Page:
What Your Employees Really Want for the Holidays
Right about now, your office is gearing up for its annual holiday party and secret Santa shenanigans — a predictable end to an unimaginative year. Congratulations, you’ve almost gotten through another 365 days without shaking up the status quo or disrupting the flow. Your company is treading water, and your employees are in the exact same place they were a year ago. In fact, you could probably take their last performance reviews, change the date to 2017, and it would all be just fine.
A new year is right around the corner, and it’s a chance to do better. Instead of letting another year roll right by you — or right over you — take time this holiday season to reflect on how you can punch 2018 in the face. Let me help. I’ve put together a wish list of what your employees really want this holiday season. I’m not talking about a shiny, new Swingline stapler for Milton, the dullard character from “Office Space.” I’m talking about precious gifts for your most ambitious, resourceful, talented, inspired, butt-kicking employees. The people who are the future of your organization. Your INTRApreneurs.
Gift No. 1: The Freedom to Explore
Have you ever tried to put a puppy or a kitten inside a cardboard box for transport? It’s almost impossible to contain them because they are so curious. The world around them is a new and exciting place to explore, and they don’t want to be hemmed in. Intrapreneurs are the same way. Clip their wings by stuffing them in a cubicle and giving them the same task on repeat, and they will never learn to fly. Human capital is the greatest untapped resource of any organization. Great ideas are there, rolling around inside the brains of your brightest employees. But those ideas will never become action items if these humans don’t get to play outside the cardboard box. It takes courage to allow employees to go rogue for a bit. It means lost time, lost labor, possibly lost profits and certainly a burden on others who have to pick up the slack. But those are all short-term sacrifices with the potential for long-term gain. If you have a super-busy office with daily deadlines and an unrelenting workload, here’s a way to get started: Pick a small group of employees and give them one week in January when they are excused from the daily grind so they can incubate new ideas. They can work collectively on one project or come up with individual ideas. In February, pick another small group. You get it.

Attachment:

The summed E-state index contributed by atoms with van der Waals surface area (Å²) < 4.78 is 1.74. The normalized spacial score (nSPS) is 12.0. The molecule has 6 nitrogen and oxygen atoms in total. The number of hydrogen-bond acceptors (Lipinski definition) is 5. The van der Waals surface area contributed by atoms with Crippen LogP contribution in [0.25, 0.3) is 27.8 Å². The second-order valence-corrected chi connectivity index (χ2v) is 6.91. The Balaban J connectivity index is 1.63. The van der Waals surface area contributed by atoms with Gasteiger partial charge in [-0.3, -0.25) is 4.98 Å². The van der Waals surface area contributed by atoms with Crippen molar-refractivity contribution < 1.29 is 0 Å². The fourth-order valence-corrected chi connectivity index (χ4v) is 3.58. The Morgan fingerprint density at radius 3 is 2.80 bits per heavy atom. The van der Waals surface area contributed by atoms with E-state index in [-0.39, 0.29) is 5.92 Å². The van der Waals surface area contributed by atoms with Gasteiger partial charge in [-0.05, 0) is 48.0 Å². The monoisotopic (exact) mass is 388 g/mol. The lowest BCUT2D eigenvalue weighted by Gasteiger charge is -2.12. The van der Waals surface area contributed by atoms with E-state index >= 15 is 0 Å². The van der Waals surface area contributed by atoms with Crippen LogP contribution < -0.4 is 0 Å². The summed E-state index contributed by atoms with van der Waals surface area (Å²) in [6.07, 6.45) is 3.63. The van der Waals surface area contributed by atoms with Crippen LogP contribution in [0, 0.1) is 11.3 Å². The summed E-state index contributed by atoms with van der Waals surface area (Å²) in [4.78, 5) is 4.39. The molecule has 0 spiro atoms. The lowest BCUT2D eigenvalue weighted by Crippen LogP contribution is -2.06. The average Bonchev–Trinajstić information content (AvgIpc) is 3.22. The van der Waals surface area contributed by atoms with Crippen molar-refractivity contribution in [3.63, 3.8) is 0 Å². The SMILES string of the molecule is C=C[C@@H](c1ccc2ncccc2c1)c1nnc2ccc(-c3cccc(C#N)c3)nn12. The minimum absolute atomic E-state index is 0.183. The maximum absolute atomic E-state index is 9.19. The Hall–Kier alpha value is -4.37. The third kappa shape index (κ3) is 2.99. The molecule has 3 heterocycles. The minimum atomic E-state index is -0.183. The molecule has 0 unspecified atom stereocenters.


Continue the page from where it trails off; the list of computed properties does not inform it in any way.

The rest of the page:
Gift No. 2: Support and Resources
This second gift is a complement to the first. New ideas are cool, but they are useless if they can’t get off the ground. Intrapreneurs need support and resources from management in the form of time, money, physical space and technology. I cannot stress this enough. Intrapreneurs also need encouragement, advice and counsel. If you’re a manager, you see the bigger picture. That makes you the perfect sounding board for innovation because you know what is possible within the organization and whether the idea aligns with company goals. It’s your job to wind them up, let them go nuts, and then rein them in when they get too crazy.
Gift No. 3: No Fear of Failure